Barbera d'Asti DOCG
With more than 20 million bottles of wine produced every year, Barbera D'Asti volumetrically out-ranks all other Piedmont reds. It is the second-largest Piemontese appellation after (ASTI DOCG). Unlike the Langhe where Nebbiolo is given the best sites, Barbera takes priority in Monferrato.
Barbera D'Asti DOCG, in particular the superior version, is among Piedmont's finest Barberas. However the wine growing area is quite large as the number of producers. As result there are quite different styles of Barbera on the market. The majority are made for early consumption. These wines are aged in stainless steel which maintains Barbera refreshing acidity and bright primary grape aromas.
The most modern style of Barbera is made using new, small oak barrels that add tannin, texture, richness and well integrated oak flavors. As result, Barbera has acquired a new identity and reputation for producing series and fine wine.
Clearly, the flavor profile of Barbera D'Asti varies according to the wine making techniques employed, but they all share a deep ruby purple color, intense aroma of sour red berry fruit, high acidity and low to moderate tannins.
Within Barbera D'Asti DOCG area the town of NIZZA is considered an historic area of production of Barbera. Pizza intact was elevated to its own DOCG status in 2014. It has a warm mesoclimate and traditionally delivers the ripest fruit each harvest. The wines are made with 100% Barbera with a minimum aging of 18 months and six in oak. The Riserva must age 30 months of which 12 in oak.
5 Things About Barbera That Will Surprise You
1000 years older than Cabernet Sauvignon?
Ampholographers suspect the origin of Barbera goes as far back as the 7th century. Compare that to the more popular Cabernet Sauvignon that has only been around since the 17th century.
Wrought With Scandal!
In 1986, Time reported a scandal. Eight Italians were found dead and 30 more were hospitalized after drinking Odore Barbera. This media alert quickly unravelled the scary truth about illegal wine additives all over Europe in the 1980’s.
Bubbly Barbera–Only in ItalyThe Colli Piacentini DOC in Emilia-Romagna Northern Italy have several lightly sparkling Barberas that have a simliar freshness to Lambrusco or Beaujolais. They are very rare outside of Italy.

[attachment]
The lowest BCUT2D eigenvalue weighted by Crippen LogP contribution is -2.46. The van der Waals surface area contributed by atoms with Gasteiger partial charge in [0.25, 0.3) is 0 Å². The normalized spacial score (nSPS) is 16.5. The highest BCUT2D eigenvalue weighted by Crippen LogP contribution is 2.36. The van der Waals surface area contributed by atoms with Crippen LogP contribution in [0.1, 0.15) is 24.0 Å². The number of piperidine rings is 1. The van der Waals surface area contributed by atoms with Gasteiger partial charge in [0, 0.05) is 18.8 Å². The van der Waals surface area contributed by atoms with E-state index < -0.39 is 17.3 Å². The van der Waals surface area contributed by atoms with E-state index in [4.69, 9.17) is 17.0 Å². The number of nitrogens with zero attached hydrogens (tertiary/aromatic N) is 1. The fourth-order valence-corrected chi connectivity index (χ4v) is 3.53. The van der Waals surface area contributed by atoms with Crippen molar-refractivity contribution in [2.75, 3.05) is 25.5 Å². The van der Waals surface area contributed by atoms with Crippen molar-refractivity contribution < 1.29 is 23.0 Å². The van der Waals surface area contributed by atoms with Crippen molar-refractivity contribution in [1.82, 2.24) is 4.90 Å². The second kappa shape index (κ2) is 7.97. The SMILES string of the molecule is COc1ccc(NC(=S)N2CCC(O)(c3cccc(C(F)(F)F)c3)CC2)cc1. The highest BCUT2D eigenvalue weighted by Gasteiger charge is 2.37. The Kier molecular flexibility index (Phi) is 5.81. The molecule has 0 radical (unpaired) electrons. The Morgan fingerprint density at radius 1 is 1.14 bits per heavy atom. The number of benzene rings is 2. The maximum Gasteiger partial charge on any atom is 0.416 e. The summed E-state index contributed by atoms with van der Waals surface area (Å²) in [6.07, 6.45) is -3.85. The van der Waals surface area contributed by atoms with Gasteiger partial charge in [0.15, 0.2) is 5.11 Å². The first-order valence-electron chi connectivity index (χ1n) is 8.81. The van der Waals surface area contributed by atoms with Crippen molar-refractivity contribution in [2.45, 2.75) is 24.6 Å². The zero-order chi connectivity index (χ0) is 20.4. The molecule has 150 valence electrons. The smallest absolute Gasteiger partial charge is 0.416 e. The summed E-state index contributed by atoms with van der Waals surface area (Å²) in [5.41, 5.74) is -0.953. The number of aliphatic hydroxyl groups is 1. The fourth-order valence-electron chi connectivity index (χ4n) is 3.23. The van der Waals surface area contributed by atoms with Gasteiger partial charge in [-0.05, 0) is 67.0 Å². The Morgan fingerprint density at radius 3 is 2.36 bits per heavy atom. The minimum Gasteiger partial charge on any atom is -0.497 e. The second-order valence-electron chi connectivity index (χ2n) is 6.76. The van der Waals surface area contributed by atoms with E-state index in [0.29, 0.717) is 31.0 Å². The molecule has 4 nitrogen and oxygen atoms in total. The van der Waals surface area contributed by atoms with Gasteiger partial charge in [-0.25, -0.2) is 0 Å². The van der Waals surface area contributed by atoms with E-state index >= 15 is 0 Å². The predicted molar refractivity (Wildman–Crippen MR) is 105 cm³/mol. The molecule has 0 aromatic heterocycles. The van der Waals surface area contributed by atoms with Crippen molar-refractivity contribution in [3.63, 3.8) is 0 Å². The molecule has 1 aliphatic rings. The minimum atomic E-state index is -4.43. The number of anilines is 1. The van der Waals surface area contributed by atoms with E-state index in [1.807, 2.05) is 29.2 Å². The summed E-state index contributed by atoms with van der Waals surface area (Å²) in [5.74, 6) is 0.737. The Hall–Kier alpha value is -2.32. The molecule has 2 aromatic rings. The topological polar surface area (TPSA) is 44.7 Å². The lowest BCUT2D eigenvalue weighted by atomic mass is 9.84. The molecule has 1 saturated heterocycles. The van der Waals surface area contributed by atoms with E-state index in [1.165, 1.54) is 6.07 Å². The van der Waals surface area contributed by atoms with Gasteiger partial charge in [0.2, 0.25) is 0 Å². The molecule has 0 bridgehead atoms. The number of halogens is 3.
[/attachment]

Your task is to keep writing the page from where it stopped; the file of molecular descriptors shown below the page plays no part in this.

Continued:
Smaller Clusters Make Better BarberaBarbera is a very vigorous grape variety that can produce high yields (up to 5 tons/acre) and grows well in sandy soils. The best Barberas, however, tend to be from well-pruned vineyards and smaller grape clusters.
More Oak?There is a move to spend a little more money on oak aging wine. This technique is commonly practiced in Amador and Sierra Foothills in California. Barbera wines from this area verge on jammy with rich vanilla and spice flavors.
Wines and foods that are single-noted can be made whole when put together. With Barbera wines try rich dark meats, mushrooms, herbs, herbaceous cheeses like blue cheese, higher tannin foods like root vegetables & braised greens. The idea here is that the bright acidity in the wine will make a rich fatty or high tannin dish complete.
Match the flavors within Barbera to make them stand out. Try sour cherry, sage, anise, cinnamon, white pepper, nutmeg, citrus and the Morrocan spice blend called Ras el Hanout.
Monferrato’s regional dishes include: tajarin pasta, Guinea fowl and porcini stew and carne all’albese (a Piemontese version of steak tartare with parmesan, olive oil and rocket) The tajarin pasta is pictured above with shaved truffles.
Giacomo Bologna, Braida Bricco dell' Uccellone
A village which is at the centre of the world
It all began with the nickname “Braida”, which was acquired by the great-grandfather Giuseppe Bologna who was a champion in playing “pallone elastico” on town and church squares, a typical sport of the Piedmont region. Giacomo Bologna inherited both vineyards and nickname from his father, but above all an unconditional love for his land and wine.Since 1961 until today Braida has been the amplified and faithful image of the philosophy of Giacomo and Anna, their prospect of life, earth, wine and friendship.
Raffaella and Giuseppe Bologna, both oenologists, are the third “Braida” generation and are united by the initial dream to elevate the Barbera grape into a noble status which for some would seem to be reserved only for international varieties.
Barbera d’Asti d.o.c.g.
temperature controlled maceration with careful cap management for 20 days.
15 months of ageing in 225 lt. oak barrels followed by 12 months in the bottle.
intense ruby red with purple hues. Notes of red berries, mint and vanilla. The bouquet is rich, aromatic and complex with a remarkable intensity and multilayered concentration. The wine is generous, voluptuous and full-bodied with a multidimensional structure, perfectly balanced between the grape characteristics and high quality oak, with a persistent long finish. Heavy meat dishes, roasts, also seasoned meat dishes and aged cheeses.